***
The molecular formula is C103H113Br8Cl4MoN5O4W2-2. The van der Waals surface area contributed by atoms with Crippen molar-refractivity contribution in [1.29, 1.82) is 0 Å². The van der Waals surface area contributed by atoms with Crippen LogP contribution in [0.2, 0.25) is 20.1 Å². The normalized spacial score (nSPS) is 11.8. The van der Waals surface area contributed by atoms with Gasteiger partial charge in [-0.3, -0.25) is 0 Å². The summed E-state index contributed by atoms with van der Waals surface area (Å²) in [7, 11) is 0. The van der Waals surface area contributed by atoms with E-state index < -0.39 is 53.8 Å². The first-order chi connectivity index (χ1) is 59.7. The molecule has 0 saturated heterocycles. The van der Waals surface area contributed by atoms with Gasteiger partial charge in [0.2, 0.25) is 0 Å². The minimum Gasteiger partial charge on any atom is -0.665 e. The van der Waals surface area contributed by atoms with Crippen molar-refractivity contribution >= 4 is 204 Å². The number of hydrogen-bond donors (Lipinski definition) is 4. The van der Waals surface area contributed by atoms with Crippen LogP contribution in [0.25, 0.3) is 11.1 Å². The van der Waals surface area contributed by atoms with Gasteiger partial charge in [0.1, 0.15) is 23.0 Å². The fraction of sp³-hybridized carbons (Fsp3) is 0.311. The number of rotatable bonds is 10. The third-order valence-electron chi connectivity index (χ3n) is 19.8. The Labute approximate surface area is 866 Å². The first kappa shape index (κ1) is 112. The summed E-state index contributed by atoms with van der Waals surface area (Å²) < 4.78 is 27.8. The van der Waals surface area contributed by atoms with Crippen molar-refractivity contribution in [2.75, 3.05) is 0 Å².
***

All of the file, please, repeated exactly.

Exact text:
The molecular formula is C103H113Br8Cl4MoN5O4W2-2. The van der Waals surface area contributed by atoms with Crippen molar-refractivity contribution in [1.29, 1.82) is 0 Å². The van der Waals surface area contributed by atoms with Crippen LogP contribution in [0.2, 0.25) is 20.1 Å². The normalized spacial score (nSPS) is 11.8. The van der Waals surface area contributed by atoms with Gasteiger partial charge in [-0.3, -0.25) is 0 Å². The summed E-state index contributed by atoms with van der Waals surface area (Å²) in [7, 11) is 0. The van der Waals surface area contributed by atoms with E-state index < -0.39 is 53.8 Å². The first-order chi connectivity index (χ1) is 59.7. The molecule has 0 saturated heterocycles. The van der Waals surface area contributed by atoms with Gasteiger partial charge in [0.2, 0.25) is 0 Å². The minimum Gasteiger partial charge on any atom is -0.665 e. The van der Waals surface area contributed by atoms with Crippen molar-refractivity contribution >= 4 is 204 Å². The number of hydrogen-bond donors (Lipinski definition) is 4. The van der Waals surface area contributed by atoms with Crippen LogP contribution in [0.25, 0.3) is 11.1 Å². The van der Waals surface area contributed by atoms with Gasteiger partial charge in [0.1, 0.15) is 23.0 Å². The fraction of sp³-hybridized carbons (Fsp3) is 0.311. The number of rotatable bonds is 10. The third-order valence-electron chi connectivity index (χ3n) is 19.8. The Labute approximate surface area is 866 Å². The first kappa shape index (κ1) is 112. The summed E-state index contributed by atoms with van der Waals surface area (Å²) < 4.78 is 27.8. The van der Waals surface area contributed by atoms with Crippen molar-refractivity contribution in [2.75, 3.05) is 0 Å².